introduce Stratified sampling in R studio


A. Topic is Stratified sampling. If you are interested in sampling, how to modify the estimation methods we have learned when the sample is not simple random sampling,.

B. Content

You will prepare a document summarizing the most important aspects of what you have learned. It should be written in your own words, considering the other students in the course as your audience. You know exactly what they are supposed to know, and what they are not, so you can explain your findings to them at the right level

Your document must include the following sections:

  1. General Purpose and Description (10 points)
    Describe the general purpose of the branch of statistics that covers your topic. Then describe the general purpose and the type of research questions of your particular topic. Give examples of disciplines that use this technique. Why are you interested in it? Length: One or two paragraphs at most.
  2. Fundamental Equations (25 points)
    Describe any equations, formulas, hypotheses, statistics, distributions, assumptions, etc. required for using the technique. You do not have to derive the formulas. Explain them intuitively instead. Length: Three to five pages.  You are focusing on one technique.
  3. A Simple Example (25 points)
    Complete a simple example by hand (if possible). If the equations are not easily doable by hand, follow the steps of a simple example using calculations already performed with technology, and focus on how to interpret the values to answer the research question. Whatever the case, explain the example in detail, as intuitively as possible. (No length requirements: use as little or as much as you need to explain an easy example completely.)
  4. R Implementation
    4.1 Data. Find or create a data set that can be analysed by the technique you have described.
    Import it into R and summarize it. Note that listing three pages of numbers in a list is not a summary. Summarize it with the purpose of conveying information. Your summary should include appropriate descriptive measures and at least one relevant plot. (10 points)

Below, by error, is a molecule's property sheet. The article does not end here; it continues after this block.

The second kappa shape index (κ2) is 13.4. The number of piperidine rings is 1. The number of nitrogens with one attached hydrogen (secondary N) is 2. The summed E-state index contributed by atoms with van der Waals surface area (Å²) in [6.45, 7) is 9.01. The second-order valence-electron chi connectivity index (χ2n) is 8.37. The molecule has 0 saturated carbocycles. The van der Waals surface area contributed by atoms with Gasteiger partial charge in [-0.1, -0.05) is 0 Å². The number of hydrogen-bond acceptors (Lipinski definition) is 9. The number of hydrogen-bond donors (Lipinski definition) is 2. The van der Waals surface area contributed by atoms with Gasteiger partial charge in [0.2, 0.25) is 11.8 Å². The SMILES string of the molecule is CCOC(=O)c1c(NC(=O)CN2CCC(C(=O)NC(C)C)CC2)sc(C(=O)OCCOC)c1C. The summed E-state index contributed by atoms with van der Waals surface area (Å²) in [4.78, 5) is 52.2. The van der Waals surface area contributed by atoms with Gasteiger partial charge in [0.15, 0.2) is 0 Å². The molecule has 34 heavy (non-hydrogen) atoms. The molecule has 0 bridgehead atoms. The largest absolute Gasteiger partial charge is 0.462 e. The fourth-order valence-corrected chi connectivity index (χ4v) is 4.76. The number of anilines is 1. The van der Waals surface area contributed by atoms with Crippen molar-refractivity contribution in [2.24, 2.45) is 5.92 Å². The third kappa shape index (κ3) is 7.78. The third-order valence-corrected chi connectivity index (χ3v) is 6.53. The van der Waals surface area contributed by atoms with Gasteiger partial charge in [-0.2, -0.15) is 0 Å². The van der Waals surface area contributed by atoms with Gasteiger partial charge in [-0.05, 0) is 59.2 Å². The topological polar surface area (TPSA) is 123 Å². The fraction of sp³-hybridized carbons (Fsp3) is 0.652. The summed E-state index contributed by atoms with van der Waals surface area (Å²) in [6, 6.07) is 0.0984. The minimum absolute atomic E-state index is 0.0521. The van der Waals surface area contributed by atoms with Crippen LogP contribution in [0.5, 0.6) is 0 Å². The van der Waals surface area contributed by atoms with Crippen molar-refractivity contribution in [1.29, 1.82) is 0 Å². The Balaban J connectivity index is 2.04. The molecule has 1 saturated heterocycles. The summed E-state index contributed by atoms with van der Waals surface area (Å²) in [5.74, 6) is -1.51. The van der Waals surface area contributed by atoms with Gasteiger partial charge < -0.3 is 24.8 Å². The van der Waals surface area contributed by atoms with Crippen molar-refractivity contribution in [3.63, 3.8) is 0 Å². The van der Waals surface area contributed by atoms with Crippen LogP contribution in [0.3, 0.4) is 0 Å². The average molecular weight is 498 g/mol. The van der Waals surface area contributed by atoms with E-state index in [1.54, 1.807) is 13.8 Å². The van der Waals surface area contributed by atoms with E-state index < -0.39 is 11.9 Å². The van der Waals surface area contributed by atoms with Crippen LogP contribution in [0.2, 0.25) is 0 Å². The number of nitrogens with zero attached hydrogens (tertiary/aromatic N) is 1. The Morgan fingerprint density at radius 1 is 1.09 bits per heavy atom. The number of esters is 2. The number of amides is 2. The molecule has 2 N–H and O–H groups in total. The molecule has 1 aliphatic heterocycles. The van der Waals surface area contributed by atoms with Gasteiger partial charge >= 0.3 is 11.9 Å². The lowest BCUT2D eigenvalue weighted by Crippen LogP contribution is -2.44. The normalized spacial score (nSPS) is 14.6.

4.2 R Implementation. Teach your readers how to implement the technique using R. Use your workshop handouts as a guide on how you can achieve this (write the instruction(s), show the output, and explain it). Your objective here is to lead your reader by the hand from the loading and summary of data to the final conclusion of the estimation or test. There might be R functions that solve your problem. If there aren’t any, then perform step-by-step calculations as required. (20 points)

5. References
You must use at least two reputable sources (NOT Wikipedia). Every source that you use must be properly referenced. You are supposed to explain ideas in your own words; if you are using someone else’s words, please use quotations (except for equations, formulas, etc.). If the example you use is based on a textbook or a website, make sure to say where it is coming from at the top of the example (you don’t need quotes there). You are not expected to come up with your own examples, so make sure that you acknowledge whose example it is originally. Failure to reference your sources correctly is plagiarism.

C. Format

You must submit a pdf of your document uploaded via Blackboard. You may use any software of your preference to produce your document. If you use RMarkdown, the file must be professionally formatted, not a long list of ##s. If you use a different word processor, make sure to include the R summaries, plots, and instructions from part 4 in your document. Points will be lost for issues in formatting and professionalism as follows (10 points):

Spelling and grammar (1 or 2 points) Clarity and readability (1 to 4 points) Formatting (1 or 2 points) Professionalism (1 or 2 points)

    • Posted: 6 months ago
    • Due: 
    • Budget: $30